"For us, when a guy is ready to go, he’s ready to go," said Julien. "You don’t hold a guy back when he’s ready to go just because you’re looking at the schedule and I think right now it’s a matter of, if he’s ready to g,o he should be playing. So I don’t know that we should be holding him back any longer when he’s feeling good."
"He’s telling us he’s feeling pretty good right now, so we’ll make sure that’s the case tomorrow."
Hamilton Starts Skating
Dougie Hamilton began skating on his own Saturday morning. He's missed the Bruins' past six games with a lower-body injury he sustained against Toronto on December 8.
As the Bruins were beginning to finish up practice on Sunday at Ristuccia Arena, Hamilton was given the go-ahead to hop on the ice with Strength & Conditioning Coach John Whitesides.
The team was amidst battling drills and stopped to lend stick taps to Hamilton, as he skated past them to take turns at the opposite end with 'Whitey.'
"It’s a lot of fun having those guys come back to the rink. We have a great group of guys and we all get along very well," said fellow blueliner Torey Krug. "So you see guys coming back to the rink and getting out on the ice - Dougie was skating there for a bit today, Piesy’s out there, Quaider’s getting close to coming back. It’s just fun to see everyone at the rink and getting back out there together."
Eriksson Around the Rink
Loui Eriksson was around the locker room at Ristuccia Arena on Sunday morning. He first showed up back around the team on Tuesday; a great sign for anyone recovering from a concussion.
"I don’t know exactly what he’s doing [in terms of working out]; I think the fact is he’s feeling better," said Julien. "He doesn’t mind being around right now and that’s a step in the right direction where, at one point he couldn’t tolerate too much noise or too much activity around him. So it’s a step in the right direction here."
"I don’t know exactly where he is in his rehab, but it’s a good sign to see him here."
Besides a rough patch of 1-3-1 from October 26 to November 5, the Bruins have not lost back-to-back games. It's only happened twice this season, both coming within that five-game stretch.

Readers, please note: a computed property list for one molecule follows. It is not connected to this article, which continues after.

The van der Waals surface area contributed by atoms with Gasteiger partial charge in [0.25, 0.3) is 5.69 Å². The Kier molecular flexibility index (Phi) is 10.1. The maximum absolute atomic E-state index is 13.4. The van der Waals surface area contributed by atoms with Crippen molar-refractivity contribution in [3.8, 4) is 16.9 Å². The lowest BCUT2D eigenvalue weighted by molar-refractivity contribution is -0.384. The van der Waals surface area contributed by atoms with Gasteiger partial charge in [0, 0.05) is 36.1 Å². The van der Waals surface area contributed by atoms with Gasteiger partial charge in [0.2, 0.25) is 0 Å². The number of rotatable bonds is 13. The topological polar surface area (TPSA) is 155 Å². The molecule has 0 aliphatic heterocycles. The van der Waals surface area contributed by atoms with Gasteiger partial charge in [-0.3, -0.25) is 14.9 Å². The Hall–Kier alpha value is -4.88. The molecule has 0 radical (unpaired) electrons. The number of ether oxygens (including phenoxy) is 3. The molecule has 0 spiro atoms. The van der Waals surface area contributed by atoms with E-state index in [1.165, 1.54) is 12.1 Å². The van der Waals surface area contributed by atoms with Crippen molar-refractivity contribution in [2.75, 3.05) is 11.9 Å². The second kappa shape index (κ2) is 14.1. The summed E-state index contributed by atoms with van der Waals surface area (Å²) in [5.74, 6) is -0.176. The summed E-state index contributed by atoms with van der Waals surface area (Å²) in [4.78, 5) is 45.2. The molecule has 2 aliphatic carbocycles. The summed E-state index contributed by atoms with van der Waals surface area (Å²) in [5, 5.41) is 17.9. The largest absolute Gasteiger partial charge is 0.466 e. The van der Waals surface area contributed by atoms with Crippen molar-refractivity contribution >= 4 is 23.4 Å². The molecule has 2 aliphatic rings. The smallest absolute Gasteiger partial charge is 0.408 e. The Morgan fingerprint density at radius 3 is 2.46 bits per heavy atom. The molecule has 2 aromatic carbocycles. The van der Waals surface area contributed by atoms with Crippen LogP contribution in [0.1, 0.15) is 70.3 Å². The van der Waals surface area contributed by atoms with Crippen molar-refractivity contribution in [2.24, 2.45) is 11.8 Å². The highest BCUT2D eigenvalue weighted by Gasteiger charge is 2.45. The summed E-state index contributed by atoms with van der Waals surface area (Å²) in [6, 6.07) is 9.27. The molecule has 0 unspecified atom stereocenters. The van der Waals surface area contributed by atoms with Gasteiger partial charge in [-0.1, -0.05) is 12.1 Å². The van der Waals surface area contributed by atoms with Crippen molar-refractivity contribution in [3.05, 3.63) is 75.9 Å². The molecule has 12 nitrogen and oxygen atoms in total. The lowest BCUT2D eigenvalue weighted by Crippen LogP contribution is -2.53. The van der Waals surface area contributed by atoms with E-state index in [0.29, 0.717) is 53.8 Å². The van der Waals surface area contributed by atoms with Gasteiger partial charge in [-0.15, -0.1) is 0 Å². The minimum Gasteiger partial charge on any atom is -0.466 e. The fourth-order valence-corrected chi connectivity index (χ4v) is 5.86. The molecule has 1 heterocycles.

Following a 4-2 loss to Buffalo on Thursday night, Boston quickly rebounded with a 4-1 win on Saturday.
It's almost a give by now, that when the Bruins don't get the result they want, they'll make sure that doesn't happen the next time out.
"That’s another thing we talk about in the room, is not losing two games in a row," said Torey Krug. "That’s something that we really focus on. You go from game to game and you’re not always going to get the outcome that you want."
"We played a pretty good game in Buffalo and didn’t get the right outcome and then we came back and we just wanted to keep doing similar things because we knew it would produce goals for us, and play good defense. So it’s nice to have that mentality."
Home for the Holidays
After facing the Predators, the Bruins - and the rest of the NHL - will have a three-day break around the Christmas holiday.
"You’d always like to finish on a good note," said Julien. "It certainly helps to make Christmas a little more fun but that’s kind of been our goal from the last four games was to finish strong here."
The Lighter Side
Shawn Thornton has been back skating with the team since they came back from the road trip through Canada. His presence always has an immediate impact on the group, and it appears, the fans feel it too.
As I walked through Ristuccia Arena on Sunday, headed towards the locker room, which was about to open up for media availability following practice, I was stopped by young fan Wesley. He handed me a Black & Gold friendship bracelet for Shawn.
Once No. 22 skated off the ice, the bracelet was passed along. The winger slipped it on his wrist and went towards the stands to give a 'thank you' and wave to Wesley. Not surprised. Pretty cool moment.